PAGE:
When accountant Gil Haberseau hires her to find an intern with stolen corporate files, Hardwicke soon finds herself embroiled in a deadly case of lies, intrigue, and murder, clashing with vengeful gangsters, MinderNot rallies, and a madman who’s come a long way to get what he wants.

Bonus story included! The AI-themed Angela Hardwicke murder mystery, “The Case of Jarlo’s Buried Treasure”
An entertaining sci fi mystery thriller. There were plenty of plot twists in this whodunit, and Angela is a sympathetic protagonist that kept me turning the pages – but I wasn’t wholly convinced about the wider worldbuilding. Review to follow.


My posts last week:

Castellan the Black and His Wise Draconic Sayings

*NEW RELEASE SPECIAL* Review of Map’s Edge – Book 1 of The Tethered Citadel by David Hair

Friday Face-off featuring Hatchet – Book 1 of Brian’s Saga by Gary Paulsen

Covet the Covers aka Cover Love – featuring the covers of Charles Stross

Can’t-Wait Wednesday featuring Dead Lies Dreaming – a Laundry Files novel by Charles Stross

Interview with Jean Lee Regarding Her Writing Process and Her Books

Tuesday Treasures – 17

*NEW RELEASE SPECIAL* Review of Fallen Princeborn: Chosen – Book 2 of the Fallen Princeborn series by Jean Lee

*NEW RELEASE SPECIAL* Review of The Ministry For the Future by Kim Stanley Robinson

Sunday Post – 25th October 2020


Interesting/outstanding blogs and articles that have caught my attention during the last week, in no particular order:

SPFBO: Finalist announcement https://lynns-books.com/2020/10/28/spfbo-finalist-announcement-2/ Lynn, excellent book blogger and all-round good egg is one of the judges of this ambitious and long-running contest, which give indie fantasy writers a chance to get their books more recognition. And having waded through 30 books and kept us abreast of all her decisions in a series of blogs, this is it – her final choice…

Little Free Library Celebrates Milestone 100,000th Library https://littlefreelibrary.org/little-free-library-celebrates-milestone-100000th-library/ What a fabulous achievement – I know several wonderful book bloggers who are part of this scheme. And at such a difficult time, we know what a comfort books can be – so this is so very important.

Five 20th century science fiction books I love https://notesfromareaderholic.com/2020/10/23/five-20th-century-science-fiction-books-i-love/ Jan’s list brought back some lovely reading memories in this stormingly good list…

MANTIVORE DREAMS by S.J. Higbee: a review https://powerfulwomenreaders.wordpress.com/2020/10/29/mantivore-dreams-by-s-j-higbee-a-review/ I had a lovely surprise when I came across Rae’s review of the first book in my Arcadian Chronicles series. How kind of her to take the trouble to post her thoughts on it!

Halloween or not https://bereavedsingledad.blog/2020/10/30/halloween-or-not/ I enjoyed this well written article from a parent who didn’t even consider Trick or Treating – and has other options to offer families in the new normal…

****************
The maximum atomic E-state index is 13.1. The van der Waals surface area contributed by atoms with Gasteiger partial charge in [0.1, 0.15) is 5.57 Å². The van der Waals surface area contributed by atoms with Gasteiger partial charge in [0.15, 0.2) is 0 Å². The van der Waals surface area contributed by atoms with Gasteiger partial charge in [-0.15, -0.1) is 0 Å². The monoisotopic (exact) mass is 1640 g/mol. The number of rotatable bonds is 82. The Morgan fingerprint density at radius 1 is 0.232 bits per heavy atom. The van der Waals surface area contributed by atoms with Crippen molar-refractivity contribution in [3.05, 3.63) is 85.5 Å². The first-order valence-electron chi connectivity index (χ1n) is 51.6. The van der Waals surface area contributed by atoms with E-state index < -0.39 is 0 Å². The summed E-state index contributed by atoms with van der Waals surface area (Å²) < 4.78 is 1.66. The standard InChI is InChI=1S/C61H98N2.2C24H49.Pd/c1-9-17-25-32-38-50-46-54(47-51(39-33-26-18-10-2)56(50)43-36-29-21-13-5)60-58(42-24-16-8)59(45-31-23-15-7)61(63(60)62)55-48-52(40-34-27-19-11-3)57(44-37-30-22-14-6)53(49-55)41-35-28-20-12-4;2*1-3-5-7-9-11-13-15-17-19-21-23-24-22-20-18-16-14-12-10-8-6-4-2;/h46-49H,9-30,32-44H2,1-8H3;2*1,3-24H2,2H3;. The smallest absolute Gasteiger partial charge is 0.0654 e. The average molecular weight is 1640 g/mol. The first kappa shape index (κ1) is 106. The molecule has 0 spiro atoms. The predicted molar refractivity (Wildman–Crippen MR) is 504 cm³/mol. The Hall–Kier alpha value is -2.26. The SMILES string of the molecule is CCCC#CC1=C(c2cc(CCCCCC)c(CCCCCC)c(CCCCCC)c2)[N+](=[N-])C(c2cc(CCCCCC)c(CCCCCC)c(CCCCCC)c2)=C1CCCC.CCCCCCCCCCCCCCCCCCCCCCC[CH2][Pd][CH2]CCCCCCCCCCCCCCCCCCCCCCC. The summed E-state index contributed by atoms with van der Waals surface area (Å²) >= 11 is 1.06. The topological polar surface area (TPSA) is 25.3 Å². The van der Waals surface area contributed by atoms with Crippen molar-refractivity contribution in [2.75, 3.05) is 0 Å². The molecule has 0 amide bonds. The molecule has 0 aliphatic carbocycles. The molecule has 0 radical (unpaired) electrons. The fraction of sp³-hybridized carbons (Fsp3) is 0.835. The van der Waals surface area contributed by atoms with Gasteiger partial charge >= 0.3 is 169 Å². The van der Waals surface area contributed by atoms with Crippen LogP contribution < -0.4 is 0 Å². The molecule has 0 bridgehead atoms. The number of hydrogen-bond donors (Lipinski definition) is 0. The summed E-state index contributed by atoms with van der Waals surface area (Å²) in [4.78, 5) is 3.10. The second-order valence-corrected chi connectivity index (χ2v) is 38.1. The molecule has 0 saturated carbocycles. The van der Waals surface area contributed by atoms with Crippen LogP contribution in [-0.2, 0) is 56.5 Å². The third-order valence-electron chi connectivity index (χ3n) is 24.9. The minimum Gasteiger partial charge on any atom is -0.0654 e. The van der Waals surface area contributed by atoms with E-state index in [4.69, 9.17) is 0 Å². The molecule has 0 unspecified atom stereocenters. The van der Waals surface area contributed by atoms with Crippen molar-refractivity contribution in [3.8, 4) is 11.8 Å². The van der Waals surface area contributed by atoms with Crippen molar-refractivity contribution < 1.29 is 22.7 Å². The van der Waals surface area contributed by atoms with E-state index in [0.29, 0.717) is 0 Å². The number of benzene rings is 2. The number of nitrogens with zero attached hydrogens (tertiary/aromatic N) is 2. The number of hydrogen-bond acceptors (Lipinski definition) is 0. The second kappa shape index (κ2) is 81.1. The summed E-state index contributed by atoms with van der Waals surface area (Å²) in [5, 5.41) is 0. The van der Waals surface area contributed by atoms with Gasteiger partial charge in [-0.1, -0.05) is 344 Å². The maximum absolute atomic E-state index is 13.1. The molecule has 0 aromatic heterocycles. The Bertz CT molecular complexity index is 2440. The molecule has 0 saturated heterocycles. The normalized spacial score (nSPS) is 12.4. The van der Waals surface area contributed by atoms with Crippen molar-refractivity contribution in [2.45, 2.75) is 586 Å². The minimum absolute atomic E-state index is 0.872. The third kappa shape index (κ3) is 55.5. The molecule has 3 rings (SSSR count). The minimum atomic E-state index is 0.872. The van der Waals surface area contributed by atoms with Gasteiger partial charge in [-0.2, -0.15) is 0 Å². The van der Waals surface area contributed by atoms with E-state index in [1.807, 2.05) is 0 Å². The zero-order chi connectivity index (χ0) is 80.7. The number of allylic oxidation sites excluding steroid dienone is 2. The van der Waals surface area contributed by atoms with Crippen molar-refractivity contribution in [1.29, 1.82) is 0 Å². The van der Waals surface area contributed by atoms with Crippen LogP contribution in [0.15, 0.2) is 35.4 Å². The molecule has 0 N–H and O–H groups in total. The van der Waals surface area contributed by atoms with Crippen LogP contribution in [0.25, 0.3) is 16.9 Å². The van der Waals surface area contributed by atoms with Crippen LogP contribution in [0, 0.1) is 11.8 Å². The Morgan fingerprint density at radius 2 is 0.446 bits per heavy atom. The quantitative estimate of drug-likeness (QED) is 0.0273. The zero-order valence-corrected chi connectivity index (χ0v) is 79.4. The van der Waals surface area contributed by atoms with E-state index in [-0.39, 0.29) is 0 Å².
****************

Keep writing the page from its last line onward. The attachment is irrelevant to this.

Thank you for visiting, reading, liking and/or commenting on my blog – I hope you and yours have a peaceful, healthy week. Take care.

Sunday Post – 25th October, 2020 #Brainfluffbookblog #SundayPost

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This is part of the weekly meme over at the Caffeinated Reviewer, where book bloggers can share the books and blogs they have written.

All my frenetic activity of last week was slammed into reverse after Monday’s Pilates class – as I woke up on Tuesday very stiff, with a sore throat which has progressed into a cold (I think!). But whatever it is, my Fitstep teacher and hairdresser don’t deserve to find themselves having to quarantine ‘just in case’. So I’m staying in until it goes away. And writing… Work on Picky Eaters 2 is going well, and is great fun to write, but because I’m feel fairly awful – I’m not getting as much done as I want! My life has lit up with binge-watching The Big Bang Theory – what I’m going to do when I finally get through all 12 seasons, I’m not quite sure… And hurrah for The Great British Bakeoff and Strictly Come Dancing, as well as Portrait Artist of the Year

This week’s photos are from a walk I took along the beach at Bexhill.


Last week I read:

The Ministry For the Future by Kim Stanley Robinson
Established in 2025, the purpose of the new organization was simple: To advocate for the world’s future generations and to protect all living creatures, present and future. It soon became known as the Ministry for the Future, and this is its story. From legendary science fiction author Kim Stanley Robinson comes a vision of climate change unlike any ever imagined.

Told entirely through fictional eye-witness accounts, The Ministry For The Future is a masterpiece of the imagination, the story of how climate change will affect us all over the decades to come. Its setting is not a desolate, post-apocalyptic world, but a future that is almost upon us – and in which we might just overcome the extraordinary challenges we face.
Despite NOT being a post-apocalyptic horrorfest, the earlier stages of this interesting book did made tough reading. But I’m glad I persevered as it does provide a message of hope, along with a host of possible fixes. Review to follow.


NOVELLA Masquerade in Lodi – Book 9 of the Penric and Desdemona series by Lois McMaster Bujold
Bastard’s Eve is a night of celebration for most residents in the canal city of Lodi — but not for sorcerer Learned Penric and his Temple demon Desdemona, who find themselves caught up in the affairs of a shiplost madman, a dangerous ascendant demon, and a very unexpected saint of the fifth god.